CS代写 python algorithm MCD4710 – Introduction to Algorithms and Programming Assignment 2 (10%) – cscodehelp代写

MCD4710 – Introduction to Algorithms and Programming Assignment 2 (10%)
Due: Thursday, January 6, 2022, 11:55 pm – Week 10
The objectives of this assignment are:
● To gain experience in designing algorithms for a given problem description and implementing those algorithms in
● To demonstrate your understanding on:
o Implementing problem solving strategies
o Recognizing the relationship between a problem description and program design o Decomposing code into functions in Python.
Submission Procedure
Your assignment will not be accepted unless it meets these requirements:
1. Your name and student ID must be included at the start of every file in your submission.
2. Save your file(s) into a zip file called YourStudentID.zip
3. Submit your zip file containing your entire submission to Moodle.
Late Submission
Late submission will have 5% deduction of the total assignment marks per day (including weekends). Assignments submitted 7 days after the due date will not be accepted.
Important Notes
● Please ensure that you have read and understood the university’s procedure on plagiarism and collusion available at https://www.monashcollege.edu.au/__data/assets/pdf_file/0005/1266845/Student-Academic-Integrity- Diplomas-Procedure.pdf . You will be required to agree to these policies when you submit your assignment.
● Your code will be checked against other students’ work and code available online by advanced plagiarism detection systems. Make sure your work is your own. Do not take the risk.
● Your program will be checked against a number of test cases. Do not forget to include comments in your code explaining your algorithm. If your implementation has bugs, you may still get some marks based on how close your algorithm is to the correct algorithm. This is made difficult if code is poorly documented.
● Where it would simplify the problem you may not use built-in Python functions or libraries (e.g. using list.sort() or sorted()). Remember that this is an assignment focusing on algorithms and programming.

MCD4710 – Introduction to Algorithms and Programming Assignment 2 (10%)
Assignment code interview
Each student will be interviewed during a lab session regarding their submission to gauge your personal understanding of your Assignment code. The purpose of this is to ensure that you have completed the code yourself and that you understand the code submitted. Your assignment mark will be scaled according to the responses provided.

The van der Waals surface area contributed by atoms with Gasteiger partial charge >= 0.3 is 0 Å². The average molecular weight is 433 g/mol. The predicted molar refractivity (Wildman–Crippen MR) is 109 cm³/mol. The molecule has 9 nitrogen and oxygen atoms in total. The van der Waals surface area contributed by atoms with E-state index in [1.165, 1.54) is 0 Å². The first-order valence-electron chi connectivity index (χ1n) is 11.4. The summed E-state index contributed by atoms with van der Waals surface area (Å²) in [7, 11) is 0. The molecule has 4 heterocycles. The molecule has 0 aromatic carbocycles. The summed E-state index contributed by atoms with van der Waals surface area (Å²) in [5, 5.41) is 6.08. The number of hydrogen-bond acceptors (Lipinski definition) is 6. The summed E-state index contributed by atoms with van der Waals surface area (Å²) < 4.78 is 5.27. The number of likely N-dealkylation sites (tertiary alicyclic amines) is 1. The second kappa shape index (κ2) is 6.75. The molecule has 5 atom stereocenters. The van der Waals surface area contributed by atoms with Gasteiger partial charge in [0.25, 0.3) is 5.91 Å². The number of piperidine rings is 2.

Interview Rubric
0 The student cannot answer even the simplest of questions. There is no sign of preparation.
They probably have not seen the code before.
0.25 There is some evidence the student has seen the code.
The answer to a least one question contained some correct points.
However, it is clear they cannot engage in a knowledgeable discussion about the code.
The student seems underprepared.
Answers are long-winded and only partly correct.
They seem to be trying to work out the code as they read it.
They seem to be trying to remember something they were told but now can’t remember.
However, they clearly know something about the code.
With prompting, they fail to improve on a partial or incorrect answer.
The student seems reasonably well prepared.
Questions are answered correctly for the most part but the speed and/or confidence they are
answered with is not 100%.
With prompting, they can add a partially correct answer or correct an incorrect answer.
1 The student is fully prepared.
All questions were answered quickly and confidently.
It is absolutely clear that the student has performed all of the coding themselves.
Marking Criteria
This assignment contributes to 10% of your final mark. Task 1: Inference – 6 marks
 Correct implementation of the forward single rule (1 mark)
 Correct implementation of the backward single rule (3 marks)
o Meaningful structure of algorithm
o Considering all relevant fields in all related regions
o Correctly determining the options not provided by another field in the same region
 Correct looping to carry out all the updates based on the single rules (1 mark)
 Integration into the play function (1 mark) Task 2: board – 6 marks
 Generation of random full Sudoku board (2 marks)
 for removing full cells and detection of whether candidate board has a unique solution (2 marks)